In Glycemia Reduction Approaches in Diabetes: A Comparative Effectiveness Study (GRADE) (5,047 participants, mean follow-up 5.0 years), differences in glycemic control were demonstrated over time among four randomized therapies added to metformin. Weight gain and hypoglycemia are also important outcomes for people with type 2 diabetes. We compared the effects of the four randomized GRADE medications on a composite outcome incorporating glycemic deterioration, weight gain, and hypoglycemia.
The composite outcome was time to first occurrence of any of the following: HbA1c >7.5%, confirmed; ≥5% weight gain; or severe or recurrent nonsevere hypoglycemia. Secondary analyses included examination of individual components of the composite outcome, subgroup effects and potential mediators, and treatment satisfaction. Cumulative incidence was estimated with the Kaplan-Meier estimator. Cox proportional hazards models were used to assess pairwise group differences in risk of an outcome.
Risk of reaching the composite outcome (events per 100 participants per treatment year [PTYs]) was lowest with liraglutide (19 per 100 PTYs) followed by sitagliptin (26 per 100 PTYs), glargine (29 per 100 PTYs), and glimepiride (40 per 100 PTYs); all pairwise comparisons were statistically significant. The order was the same for risk of weight gain and hypoglycemia, but risk of glycemic deterioration was lowest with glargine, followed by liraglutide, glimepiride, and sitagliptin. No significant heterogeneity in risk of composite outcome was detected across prespecified covariates. Participants who reached the composite outcome had modestly but significantly lower treatment satisfaction.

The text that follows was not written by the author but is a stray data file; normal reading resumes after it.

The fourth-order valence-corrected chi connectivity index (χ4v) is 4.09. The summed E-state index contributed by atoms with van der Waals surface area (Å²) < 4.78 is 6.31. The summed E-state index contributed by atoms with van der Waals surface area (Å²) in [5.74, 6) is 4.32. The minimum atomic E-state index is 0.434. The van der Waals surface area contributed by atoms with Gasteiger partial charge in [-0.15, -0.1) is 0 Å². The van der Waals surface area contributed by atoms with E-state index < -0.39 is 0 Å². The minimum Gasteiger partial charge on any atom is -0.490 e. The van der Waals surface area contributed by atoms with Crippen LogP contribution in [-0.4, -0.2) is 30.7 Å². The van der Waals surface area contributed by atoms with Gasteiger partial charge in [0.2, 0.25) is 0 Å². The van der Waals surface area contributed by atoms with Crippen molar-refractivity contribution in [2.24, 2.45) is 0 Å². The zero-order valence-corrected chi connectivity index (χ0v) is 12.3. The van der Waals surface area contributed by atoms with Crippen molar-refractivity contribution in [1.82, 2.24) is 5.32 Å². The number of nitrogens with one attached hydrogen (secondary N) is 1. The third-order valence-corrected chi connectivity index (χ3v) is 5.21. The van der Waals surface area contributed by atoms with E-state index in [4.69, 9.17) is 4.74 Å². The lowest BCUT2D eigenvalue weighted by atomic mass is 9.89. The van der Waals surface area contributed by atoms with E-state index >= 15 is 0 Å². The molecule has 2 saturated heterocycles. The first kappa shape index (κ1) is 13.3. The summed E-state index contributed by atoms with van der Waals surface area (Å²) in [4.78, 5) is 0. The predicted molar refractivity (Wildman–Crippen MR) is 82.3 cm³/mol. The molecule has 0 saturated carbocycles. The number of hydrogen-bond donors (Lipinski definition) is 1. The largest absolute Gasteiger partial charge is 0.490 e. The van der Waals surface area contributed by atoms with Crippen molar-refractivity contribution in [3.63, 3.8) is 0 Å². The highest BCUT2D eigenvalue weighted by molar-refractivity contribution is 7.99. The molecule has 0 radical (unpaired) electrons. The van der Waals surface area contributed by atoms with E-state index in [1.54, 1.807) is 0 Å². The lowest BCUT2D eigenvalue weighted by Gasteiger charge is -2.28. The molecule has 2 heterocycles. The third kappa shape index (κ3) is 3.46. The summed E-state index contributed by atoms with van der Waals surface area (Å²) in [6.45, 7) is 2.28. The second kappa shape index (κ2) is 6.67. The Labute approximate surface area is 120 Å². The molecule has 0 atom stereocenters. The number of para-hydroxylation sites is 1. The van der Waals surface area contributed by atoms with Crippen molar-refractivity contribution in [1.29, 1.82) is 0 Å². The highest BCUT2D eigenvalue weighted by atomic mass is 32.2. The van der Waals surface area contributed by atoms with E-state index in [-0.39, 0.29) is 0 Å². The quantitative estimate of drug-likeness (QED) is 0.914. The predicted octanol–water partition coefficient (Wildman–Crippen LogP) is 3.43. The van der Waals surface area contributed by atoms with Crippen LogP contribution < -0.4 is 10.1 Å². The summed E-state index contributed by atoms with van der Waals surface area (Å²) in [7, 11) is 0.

Among participants treated with common second-line drug classes for type 2 diabetes, the liraglutide group had the lowest and glimepiride the highest risk of reaching a composite outcome encompassing glycemic deterioration, weight gain, and hypoglycemia. These findings may inform decision-making regarding type 2 diabetes therapy.
A full list of the members of the GRADE Research Group can be found in the supplementary material online.
This article contains supplementary material online at https://doi.org/10.2337/figshare.24534463.